In 1827, a British whaling ship fired cannons over a missionary’s house, which prompted the queen to order an old mud and sand fort rebuilt into something more substantial. Built from coral blocks, the 20-foot tall walls of the Old Fort were topped with 47 cannons. What you see here now is a partial reconstruction, done in 1964.

Details: Open 24/7. Find the ruins at the southwestern edge of the park.

3. Old Courthouse

See that cream-colored, Greek Revival building with the terra cotta tile roof? Originally built as the Lahaina Court and Customs House in 1860, this was the place where the Hawaiian flag was retired and the new U.S. flag raised in 1898, when the American government – incited by U.S. business titans and Sanford Dole, the son of missionaries to Hawaii and a cousin of the Dole pineapple family, whose empire rose in 1899 – annexed a sovereign country and deposed Queen Lili’uokalani.

Today, this beautiful building, which was renovated in 1998, is the home of the Lahaina Visitor Center and, upstairs, the Lahaina Heritage Museum (

Details: Open daily from 9 a.m.-5 p.m. Free admission. 648 Wharf St. at Banyan Tree Park

4. The Pioneer Inn

Maui’s first hotel was opened by a 6-foot, 5-inch Royal Canadian Mountie in 1901 at a time of immense change. Theodore Roosevelt had just become president. The Victorian era had just come to a close. And for the next 50 years, the Pioneer Inn would be Western Maui’s only lodging option – and a popular Hollywood filming site. Today, the hotel and saloon are owned by Best Western, so guests get air-conditioning and Keurig coffeemakers, along with that sense of history.

Before you go inside, though, stop and look at the Lahaina Lighthouse on the waterfront across the street from the hotel. King Kamehameha III had a 9-foot tall lighthouse built here in 1840, its lamp fueled with the whale oil procured in Lahaina’s waters. It predates any lighthouse on the U.S. Pacific coast. In 1866, the lighthouse was expanded to 26 feet and the whale oil was replaced by kerosene. The 55-foot tall lighthouse – with its Fresnel lens – you see today was built in 1905.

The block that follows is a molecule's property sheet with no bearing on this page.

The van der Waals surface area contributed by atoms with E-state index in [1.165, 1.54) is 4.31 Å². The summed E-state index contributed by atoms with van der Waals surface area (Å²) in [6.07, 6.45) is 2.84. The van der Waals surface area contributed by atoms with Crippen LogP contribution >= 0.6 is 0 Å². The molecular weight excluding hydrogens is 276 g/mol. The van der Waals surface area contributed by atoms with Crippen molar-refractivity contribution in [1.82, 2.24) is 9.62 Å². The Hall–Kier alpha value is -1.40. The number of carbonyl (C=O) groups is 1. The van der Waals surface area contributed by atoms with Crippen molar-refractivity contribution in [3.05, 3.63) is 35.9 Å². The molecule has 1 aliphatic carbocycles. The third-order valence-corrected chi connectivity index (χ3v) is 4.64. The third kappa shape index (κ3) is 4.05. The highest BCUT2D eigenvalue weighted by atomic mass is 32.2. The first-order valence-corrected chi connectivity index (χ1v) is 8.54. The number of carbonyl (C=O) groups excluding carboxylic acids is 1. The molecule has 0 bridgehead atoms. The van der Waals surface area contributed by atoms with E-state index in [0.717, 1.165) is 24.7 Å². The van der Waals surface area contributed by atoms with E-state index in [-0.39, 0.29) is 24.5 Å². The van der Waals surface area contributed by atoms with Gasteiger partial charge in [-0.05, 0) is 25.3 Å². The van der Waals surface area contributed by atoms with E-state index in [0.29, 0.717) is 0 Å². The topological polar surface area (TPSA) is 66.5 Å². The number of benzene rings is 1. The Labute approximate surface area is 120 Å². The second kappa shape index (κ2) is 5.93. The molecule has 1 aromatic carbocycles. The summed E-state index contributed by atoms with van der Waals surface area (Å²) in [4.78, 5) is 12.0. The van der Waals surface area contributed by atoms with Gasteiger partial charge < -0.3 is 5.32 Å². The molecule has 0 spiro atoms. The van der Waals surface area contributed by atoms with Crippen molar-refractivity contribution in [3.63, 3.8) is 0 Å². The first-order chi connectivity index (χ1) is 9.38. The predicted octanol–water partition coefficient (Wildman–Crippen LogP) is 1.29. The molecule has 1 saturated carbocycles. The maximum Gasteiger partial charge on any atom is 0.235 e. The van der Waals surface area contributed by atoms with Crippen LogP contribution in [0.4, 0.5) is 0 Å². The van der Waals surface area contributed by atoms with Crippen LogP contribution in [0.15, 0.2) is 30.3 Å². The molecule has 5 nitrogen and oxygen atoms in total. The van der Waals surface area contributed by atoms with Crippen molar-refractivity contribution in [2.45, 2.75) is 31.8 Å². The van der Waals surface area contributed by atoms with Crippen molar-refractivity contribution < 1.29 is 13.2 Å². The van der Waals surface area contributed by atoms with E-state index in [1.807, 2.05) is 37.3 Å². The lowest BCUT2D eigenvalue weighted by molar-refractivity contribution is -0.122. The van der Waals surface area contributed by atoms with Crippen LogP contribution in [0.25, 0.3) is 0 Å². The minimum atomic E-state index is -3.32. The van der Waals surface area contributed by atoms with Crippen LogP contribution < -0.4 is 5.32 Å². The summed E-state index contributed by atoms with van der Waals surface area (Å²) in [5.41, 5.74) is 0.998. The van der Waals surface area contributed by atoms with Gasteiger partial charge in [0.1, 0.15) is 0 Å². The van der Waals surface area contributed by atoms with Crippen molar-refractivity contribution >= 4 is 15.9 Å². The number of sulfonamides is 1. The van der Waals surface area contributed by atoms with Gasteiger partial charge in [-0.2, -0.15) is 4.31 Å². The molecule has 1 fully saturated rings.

Details: 658 Wharf St., Lahaina;

5. Hauola Stone

Look for the brass marker pointing the way to a sacred stone half-submerged in the water. For centuries, it was used as a royal birthing seat. According to legend, a Hawaiian queen had to give birth in one of these chairlike stones, lapped by ocean waves, for her child to carry the royal lineage.

6. Baldwin Home Museum

Whatever your views on Hawaii’s missionary experience, Dwight Baldwin, a Harvard-educated doctor and missionary to Maui, is a figure worth celebrating for this fact alone: His insistence on vaccination in 1853 saved Maui, Molokai and Lanai’s residents from the smallpox epidemic that killed 12,000 people on Oahu and the Big Island. Baldwin spent months traveling from village to village to administer immunization shots.

Today, the Baldwin family home is a museum that offers a look back at 19th century missionary life, from medical equipment to mosquito net-draped beds and games of Konane, a Hawaiian game similar to Chinese checkers that uses black and white rocks on a wooden gameboard. The Masters’ Reading Room is right next door and worth a peek, as well.

Details: Tickets $5-$7. Open daily from 10 a.m.-4 p.m. and until 8:30 p.m. on Fridays at 120 Dickenson St.; Lahaina

7. Wo Hing Museum

Chinese immigrants first arrived on Maui on 19th century trade or whaling ships. If you’ve driven the Road to Hana, you can thank Chinese labor for building that challenging road’s many bridges. In 1912, the Wo Hing Society – Wo means peace and harmony, Hing means prosperity – built this two-story building, with a temple upstairs. The first floor now houses a museum.

Details: Admission is $5-$7, but admission to the Baldwin House covers both museums. Open from 10 a.m.-4 p.m. daily at 858 Front St., Lahaina;

8. U.S. Seamen’s Hospital

This stone-front building was commissioned as an inn for sailors in 1833 by Kamehameha III and later used as a hospital for injured seamen. It had a much more colorful purpose, too. Situated on the outskirts of town, it was a good mile from the missionary settlement – and the king needed a rendezvous spot for trysts with his sister, the Princess Nahi’ena’ena. The idea of sacred marriages between royal siblings is an ancient one, and it extends back through generations of Hawaiian royal lineage. As you might guess, the missionaries did not approve.

Details: 1024 Front St., Lahaina;